Considering the airline's recent, alleged failings in a Civil Aviation Authority audit last week, a capable partner may be its quickest route to rebuild.
Public Enterprises Minister Pravin Gordhan is expected to announce the long-awaited strategic equity partner for South African Airways on Friday.
Although there have been many rumours, a well-placed source has hinted low-cost airline newcomer Lift is mooted to be it.
Lift accesses its fleet from Global Aviation, with a ready-to-roll narrow and wide body Airbus fleet of 10 aircraft.
The deal is still subject to a due diligence process. Jonathan Rosenzweig, chair of Global Aviation, declined to comment and a representative of Harith Investments, a shareholder in Lanseria International Airport, also declined to comment, adding that he “knows nothing about it”’ and then hanging up.
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After this, two other insiders shared with The Citizen, independently, that Global/Lift were the likely suitors, one noting that he was aware “of conversations between public enterprises and Global/Lift stretching as far back as six months ago”.
SAA was approached via WhatsApp for comment and the response was “NO” in capitals. Public enterprises spokesperson Richard Mantu said: “I don’t know what you are talking about.”
Lift founder Gidon Novick’s phone was unanswered and “lead conversation architect” Monique Thompson promised to call back after five minutes, but did not.
When The Citizen called again, she hung up after a few rings. Should a Global/Lift “strategic equity partnership” transpire, one analyst asked whether this was all that could be achieved in nine years since the notion of a strategic equity partner was first raised to public enterprises, but initially rejected, in 2012.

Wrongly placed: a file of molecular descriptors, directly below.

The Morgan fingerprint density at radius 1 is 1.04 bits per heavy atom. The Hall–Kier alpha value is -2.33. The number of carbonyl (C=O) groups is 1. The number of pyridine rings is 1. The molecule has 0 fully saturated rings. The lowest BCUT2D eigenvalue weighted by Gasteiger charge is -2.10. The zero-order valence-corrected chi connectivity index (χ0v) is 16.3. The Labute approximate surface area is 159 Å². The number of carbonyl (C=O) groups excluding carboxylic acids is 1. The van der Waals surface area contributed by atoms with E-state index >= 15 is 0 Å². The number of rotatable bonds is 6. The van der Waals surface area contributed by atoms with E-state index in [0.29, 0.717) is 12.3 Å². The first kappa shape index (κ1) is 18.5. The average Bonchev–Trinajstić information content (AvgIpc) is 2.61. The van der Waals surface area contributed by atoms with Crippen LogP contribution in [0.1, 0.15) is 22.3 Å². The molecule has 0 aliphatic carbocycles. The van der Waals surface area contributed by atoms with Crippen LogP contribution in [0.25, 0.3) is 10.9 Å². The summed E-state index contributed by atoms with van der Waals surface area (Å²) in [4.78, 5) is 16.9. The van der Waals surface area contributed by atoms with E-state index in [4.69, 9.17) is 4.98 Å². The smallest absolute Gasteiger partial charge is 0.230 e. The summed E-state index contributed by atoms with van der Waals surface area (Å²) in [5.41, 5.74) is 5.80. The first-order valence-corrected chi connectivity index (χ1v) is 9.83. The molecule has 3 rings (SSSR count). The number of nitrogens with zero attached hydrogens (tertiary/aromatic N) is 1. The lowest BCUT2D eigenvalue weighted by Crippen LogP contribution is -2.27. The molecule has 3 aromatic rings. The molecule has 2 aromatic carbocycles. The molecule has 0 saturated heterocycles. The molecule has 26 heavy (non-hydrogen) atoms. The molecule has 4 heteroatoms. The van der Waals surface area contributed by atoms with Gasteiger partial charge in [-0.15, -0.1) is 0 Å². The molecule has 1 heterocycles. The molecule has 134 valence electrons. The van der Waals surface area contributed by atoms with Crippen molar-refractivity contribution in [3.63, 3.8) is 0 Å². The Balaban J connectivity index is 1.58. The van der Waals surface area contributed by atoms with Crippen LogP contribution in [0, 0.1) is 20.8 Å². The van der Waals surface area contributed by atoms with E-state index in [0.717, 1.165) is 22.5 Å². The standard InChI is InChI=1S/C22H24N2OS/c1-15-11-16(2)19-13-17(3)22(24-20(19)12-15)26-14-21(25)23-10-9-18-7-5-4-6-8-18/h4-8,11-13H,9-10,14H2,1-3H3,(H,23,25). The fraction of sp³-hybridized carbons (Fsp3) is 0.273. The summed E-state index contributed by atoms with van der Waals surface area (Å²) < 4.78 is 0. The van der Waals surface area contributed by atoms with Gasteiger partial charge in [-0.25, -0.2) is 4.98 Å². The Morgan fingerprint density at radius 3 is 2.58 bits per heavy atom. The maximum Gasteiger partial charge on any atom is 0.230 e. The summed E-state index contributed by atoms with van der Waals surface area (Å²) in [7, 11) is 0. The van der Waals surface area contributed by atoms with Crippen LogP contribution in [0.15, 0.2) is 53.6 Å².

“It will certainly get SAA back into the air, but this is not a strategic equity partnership. Lift is only a few months old and has zero experience in mainline aviation, geopolitics and other complexities that surround a flag carrier.”
Considering SAA’s recent, alleged failings in a Civil Aviation Authority audit last week, a partner with a fleet, crew and pilots may be its quickest route to rebuild, too.
Aviation analyst Guy Leitch said that “if as suspected the strategic equity partner is Global, it is very good for SAA as Rosenzweig runs an extremely tight ship and will bring much needed discipline.
“If the additional funding comes from Harith, it will be a pity as it may be just a further application of government funds. However, Harith has made a success of its Lanseria Airport investment. The big question, though, is how Global and Harith will limit political interference.”
Santaco has been rumoured to be a potential equity partner, too, said to weigh in at a possible 30%.
In addition, a joint venture between Qatar Airways and Emirates was listed as another possible strategic equity partner. This will see government retaining a minority stake in the business. Santaco, Emirates and Qatar will then acquire 40% in a joint venture.
This leaves Gordhan’s department with 30%. Santaco and aviation were linked before a few years ago. It amounted to naught. Emirates took the equity investment leap once 23 years ago and invested in Sri Lankan Airlines.
It ended in tears and CEO Sir Tim Clark vowed to never take equity in an airline again. Qatar and International Airlines Group frequently invest in airlines and may well be on the lookout for Covid-impacted bargains.
But is SAA, broken and with a meddling shareholder, still a bargain? A very public partnership between the UAE and Qatar to invest in SAA is also highly unlikely.